This study experimentally investigates the vortex dynamics induced by thin film self-agitators in a rectangular channel and the resultant thermal-hydraulic performance due to the disruption of the thermal boundary layer. Four channel flow features are compared: a clean channel without any agitators, a channel with double rectangular-shaped self-agitators in thicknesses of 25 µm and 125 µm, and a channel with double fishtail-shaped self-agitators in thickness of 25 µm. The effect of the self-agitator motion on the dynamic vortex shedding is characterized by employing time-resolved particle image velocimetry (TR-PIV) at the midspan of the agitator within a Reynolds number range of about 1300–6800 in a customized single channel. The instantaneous and time-averaged flow field are quantified in terms of velocity magnitude, vorticity contour, and turbulence intensity distribution. Results show that the added self-agitator designs all have positive effects on the flow mixing, especially during the flapping mode region. Near wall flow dynamics measurements quantitatively confirm the enhancement of flow boundary layer disturbance. In addition, an off-the-shelf multi-channel heatsink with an identical cross-section profile is tested under the same flow conditions to quantify the heat transfer enhancement as well as the pressure loss penalty for the four channel design features. A dimensionless synthetic thermal-hydraulic performance factor η is used to evaluate the overall benefits of the three self-agitator designs compared to the clean channel. A maximum enhancement factor of approximately 1.42 can be achieved while keeping above 1 for most of the test conditions. Therefore, there is great potential for integrating this external-energy-free vibration motion into plate fin heat exchanger applications.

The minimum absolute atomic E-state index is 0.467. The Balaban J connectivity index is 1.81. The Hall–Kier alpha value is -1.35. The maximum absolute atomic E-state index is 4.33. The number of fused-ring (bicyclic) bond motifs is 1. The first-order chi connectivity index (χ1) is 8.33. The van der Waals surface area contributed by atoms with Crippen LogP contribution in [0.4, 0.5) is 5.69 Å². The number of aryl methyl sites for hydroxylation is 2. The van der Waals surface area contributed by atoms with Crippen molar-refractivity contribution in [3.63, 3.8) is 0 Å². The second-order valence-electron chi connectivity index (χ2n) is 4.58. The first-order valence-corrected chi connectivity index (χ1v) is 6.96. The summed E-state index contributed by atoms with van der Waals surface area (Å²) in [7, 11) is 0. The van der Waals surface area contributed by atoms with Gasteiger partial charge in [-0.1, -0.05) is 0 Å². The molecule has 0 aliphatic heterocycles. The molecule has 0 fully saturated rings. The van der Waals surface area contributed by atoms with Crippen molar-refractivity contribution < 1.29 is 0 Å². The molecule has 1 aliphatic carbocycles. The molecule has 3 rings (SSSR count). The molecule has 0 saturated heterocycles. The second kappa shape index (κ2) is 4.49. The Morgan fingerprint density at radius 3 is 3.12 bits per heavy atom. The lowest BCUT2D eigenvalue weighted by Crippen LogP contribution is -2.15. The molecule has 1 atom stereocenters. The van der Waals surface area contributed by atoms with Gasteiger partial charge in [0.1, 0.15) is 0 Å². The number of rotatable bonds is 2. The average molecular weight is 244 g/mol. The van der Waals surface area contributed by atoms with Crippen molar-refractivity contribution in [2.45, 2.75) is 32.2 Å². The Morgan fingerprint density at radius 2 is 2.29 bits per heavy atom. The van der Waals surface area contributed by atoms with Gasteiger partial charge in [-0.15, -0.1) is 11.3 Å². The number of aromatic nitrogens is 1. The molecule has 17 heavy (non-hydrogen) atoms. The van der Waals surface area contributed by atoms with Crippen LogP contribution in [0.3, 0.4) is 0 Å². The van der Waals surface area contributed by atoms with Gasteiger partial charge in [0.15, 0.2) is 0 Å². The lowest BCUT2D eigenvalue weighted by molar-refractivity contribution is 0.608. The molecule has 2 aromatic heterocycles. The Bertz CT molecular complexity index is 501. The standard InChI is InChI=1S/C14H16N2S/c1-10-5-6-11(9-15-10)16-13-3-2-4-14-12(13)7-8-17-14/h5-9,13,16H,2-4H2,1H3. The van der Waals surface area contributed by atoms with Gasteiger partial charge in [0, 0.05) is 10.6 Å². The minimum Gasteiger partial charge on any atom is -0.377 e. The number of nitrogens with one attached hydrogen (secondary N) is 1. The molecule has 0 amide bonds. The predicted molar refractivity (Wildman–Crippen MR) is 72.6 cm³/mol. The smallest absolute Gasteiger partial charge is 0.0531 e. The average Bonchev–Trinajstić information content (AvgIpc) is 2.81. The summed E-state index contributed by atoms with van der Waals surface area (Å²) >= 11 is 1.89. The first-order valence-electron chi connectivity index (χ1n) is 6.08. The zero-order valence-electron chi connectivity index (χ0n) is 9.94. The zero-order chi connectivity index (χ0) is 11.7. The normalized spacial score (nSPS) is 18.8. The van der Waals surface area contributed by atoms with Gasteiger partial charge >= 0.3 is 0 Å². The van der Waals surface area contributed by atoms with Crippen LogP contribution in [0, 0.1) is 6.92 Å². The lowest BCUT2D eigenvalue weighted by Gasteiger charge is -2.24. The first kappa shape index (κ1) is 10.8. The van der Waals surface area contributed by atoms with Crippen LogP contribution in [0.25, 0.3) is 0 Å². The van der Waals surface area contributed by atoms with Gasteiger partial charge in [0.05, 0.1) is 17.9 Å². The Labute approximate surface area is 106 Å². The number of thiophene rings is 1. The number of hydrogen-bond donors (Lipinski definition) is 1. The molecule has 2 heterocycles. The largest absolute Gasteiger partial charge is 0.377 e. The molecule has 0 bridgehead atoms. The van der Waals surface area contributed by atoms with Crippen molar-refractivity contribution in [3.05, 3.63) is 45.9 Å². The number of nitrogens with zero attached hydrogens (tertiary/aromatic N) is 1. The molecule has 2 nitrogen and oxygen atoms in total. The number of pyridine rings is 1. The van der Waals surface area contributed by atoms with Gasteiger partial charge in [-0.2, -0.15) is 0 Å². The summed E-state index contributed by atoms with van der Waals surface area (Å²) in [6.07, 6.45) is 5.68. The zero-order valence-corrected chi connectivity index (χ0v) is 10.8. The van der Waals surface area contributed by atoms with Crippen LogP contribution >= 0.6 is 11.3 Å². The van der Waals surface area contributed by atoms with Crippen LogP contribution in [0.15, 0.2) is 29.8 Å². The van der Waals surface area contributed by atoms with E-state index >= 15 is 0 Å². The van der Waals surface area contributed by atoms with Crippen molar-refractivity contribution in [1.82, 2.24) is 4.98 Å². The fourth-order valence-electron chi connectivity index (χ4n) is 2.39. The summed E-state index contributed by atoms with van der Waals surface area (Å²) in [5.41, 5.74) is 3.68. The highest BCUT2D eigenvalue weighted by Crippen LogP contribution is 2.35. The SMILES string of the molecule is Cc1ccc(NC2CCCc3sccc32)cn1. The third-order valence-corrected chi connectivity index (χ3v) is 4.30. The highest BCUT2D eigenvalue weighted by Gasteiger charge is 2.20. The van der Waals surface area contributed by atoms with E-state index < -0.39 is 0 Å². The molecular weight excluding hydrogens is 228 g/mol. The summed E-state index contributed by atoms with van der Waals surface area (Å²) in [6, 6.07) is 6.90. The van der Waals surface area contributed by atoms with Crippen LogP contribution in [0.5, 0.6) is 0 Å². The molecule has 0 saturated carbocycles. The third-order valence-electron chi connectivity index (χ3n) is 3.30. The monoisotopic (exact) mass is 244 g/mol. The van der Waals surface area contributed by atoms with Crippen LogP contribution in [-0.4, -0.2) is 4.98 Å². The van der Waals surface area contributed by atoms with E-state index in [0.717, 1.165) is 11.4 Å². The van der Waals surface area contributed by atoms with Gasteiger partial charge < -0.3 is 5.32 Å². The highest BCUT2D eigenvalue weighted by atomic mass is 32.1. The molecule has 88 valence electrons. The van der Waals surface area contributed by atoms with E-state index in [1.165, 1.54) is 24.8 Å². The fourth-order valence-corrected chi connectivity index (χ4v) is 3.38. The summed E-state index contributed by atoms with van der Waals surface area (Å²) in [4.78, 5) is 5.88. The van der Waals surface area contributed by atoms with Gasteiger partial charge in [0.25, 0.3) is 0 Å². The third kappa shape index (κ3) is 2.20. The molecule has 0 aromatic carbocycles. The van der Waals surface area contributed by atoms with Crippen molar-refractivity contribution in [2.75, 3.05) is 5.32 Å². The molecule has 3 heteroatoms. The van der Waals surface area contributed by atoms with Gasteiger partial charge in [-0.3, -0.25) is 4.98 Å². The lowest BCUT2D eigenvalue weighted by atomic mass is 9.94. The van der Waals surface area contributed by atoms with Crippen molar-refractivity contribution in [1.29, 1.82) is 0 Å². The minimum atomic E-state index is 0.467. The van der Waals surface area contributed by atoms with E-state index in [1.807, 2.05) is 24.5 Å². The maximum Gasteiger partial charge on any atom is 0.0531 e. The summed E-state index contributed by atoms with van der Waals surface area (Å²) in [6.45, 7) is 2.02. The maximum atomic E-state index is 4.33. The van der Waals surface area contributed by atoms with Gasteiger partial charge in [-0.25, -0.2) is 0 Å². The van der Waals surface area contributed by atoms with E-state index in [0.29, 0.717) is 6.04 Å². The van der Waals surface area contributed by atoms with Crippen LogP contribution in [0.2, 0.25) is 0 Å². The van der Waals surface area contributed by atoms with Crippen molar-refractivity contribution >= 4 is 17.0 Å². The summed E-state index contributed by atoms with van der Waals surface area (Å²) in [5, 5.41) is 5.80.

|Number of pages||18|
|Journal||International Journal of Heat and Mass Transfer|
|State||Published - 1 Jul 2019|
- Heat transfer
- Thin film
- Vortex dynamics